A report aftermath of the European Parliament election, finds that almost half (44%) of Spanish voters think their country’s political system is “broken”. Support for the EU, however, remains strong – with parties, and voters, agreed on the need for pan-European engagement on to key issues, such as climate, the economy, and international security.
In a first look at trade tariffs the U.S. and China have recently slapped on each other, economists at S&P Global Ratings believe the direct effects on the world’s two largest economies are likely to be minimal—if the levies remain in place for the rest of 2019. However, the indirect macroeconomic effects are likely to be many, varied, and capture other trade-dependent economies in their nets like Europe and Canada. Willem Buiter, Economist and advisor of Citibank, speaks already from a “new cold war”, that the Chinese are likely to win.
Despite what Viktor Orban, Matteo Salvini and Steve Bannon have said, the EU elections will not be a referendum on migration. While migration is important for some voters, it is not the only battleground for votes ahead of the European Parliament elections, according to a major new poll by the European Council on Foreign Relations (ECFR). The think-tank’s poll finds that emigration and domestic issues, such as corruption, the cost of living, health, housing, and unemployment, also feature prominently among voters.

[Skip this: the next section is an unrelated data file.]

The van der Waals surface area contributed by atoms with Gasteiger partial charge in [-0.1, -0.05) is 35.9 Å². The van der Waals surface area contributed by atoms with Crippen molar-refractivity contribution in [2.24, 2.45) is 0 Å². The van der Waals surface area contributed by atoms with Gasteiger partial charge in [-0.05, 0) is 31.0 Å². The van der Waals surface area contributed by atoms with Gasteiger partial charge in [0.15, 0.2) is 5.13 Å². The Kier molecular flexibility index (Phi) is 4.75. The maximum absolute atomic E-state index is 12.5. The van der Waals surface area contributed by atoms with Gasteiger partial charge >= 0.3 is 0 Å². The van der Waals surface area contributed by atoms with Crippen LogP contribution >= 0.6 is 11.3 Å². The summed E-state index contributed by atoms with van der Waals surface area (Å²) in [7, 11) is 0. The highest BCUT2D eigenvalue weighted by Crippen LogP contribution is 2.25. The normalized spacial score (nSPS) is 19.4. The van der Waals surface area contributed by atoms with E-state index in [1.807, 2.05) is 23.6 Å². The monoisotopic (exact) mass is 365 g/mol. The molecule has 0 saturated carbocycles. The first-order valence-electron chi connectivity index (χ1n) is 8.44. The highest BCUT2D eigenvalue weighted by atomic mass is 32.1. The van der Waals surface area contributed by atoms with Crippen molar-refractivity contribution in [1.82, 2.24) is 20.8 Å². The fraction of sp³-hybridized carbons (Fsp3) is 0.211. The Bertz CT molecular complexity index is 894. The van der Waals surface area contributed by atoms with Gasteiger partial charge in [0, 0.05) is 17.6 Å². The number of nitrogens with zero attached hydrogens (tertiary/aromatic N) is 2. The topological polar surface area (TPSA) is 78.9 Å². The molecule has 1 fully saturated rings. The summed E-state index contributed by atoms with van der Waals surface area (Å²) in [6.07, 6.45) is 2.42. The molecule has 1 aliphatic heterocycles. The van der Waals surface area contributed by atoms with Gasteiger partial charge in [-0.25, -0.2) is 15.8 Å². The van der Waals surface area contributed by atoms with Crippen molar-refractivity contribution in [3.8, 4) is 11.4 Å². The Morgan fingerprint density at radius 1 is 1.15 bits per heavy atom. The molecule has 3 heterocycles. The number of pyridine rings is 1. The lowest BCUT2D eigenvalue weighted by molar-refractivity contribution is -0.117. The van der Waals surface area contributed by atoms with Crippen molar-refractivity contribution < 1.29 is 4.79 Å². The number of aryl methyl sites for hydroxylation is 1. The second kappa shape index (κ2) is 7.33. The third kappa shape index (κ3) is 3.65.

by Jan Goller
It was more than two years ago when the British voted about remaining in the European Union or not. But still there isn’t any certainty about the future of the UK in the EU. Will there be a soft Brexit with an agreement or a hard one without any convention or any Brexit at all?
In fact, the withdrawal agreement scheduled the British exit of the EU on 29 March 2019. But untill now the politicans didn’t find any agreement about a soft Brexit. Therefore in the worst case we would have to face a hard brexit whose impact will be omnipresent.
The Dutch Inspectorate of Education published the results of an investigation which suggest that in May last year the association ‘Beter Onderwijs Nederland’ (BON or Better Education Netherlands) had perfectly good reasons for filing a lawsuit against two Dutch universities and the inspectorate of education itself in an attempt to stop the unbridled anglicisation of higher education in the Netherlands.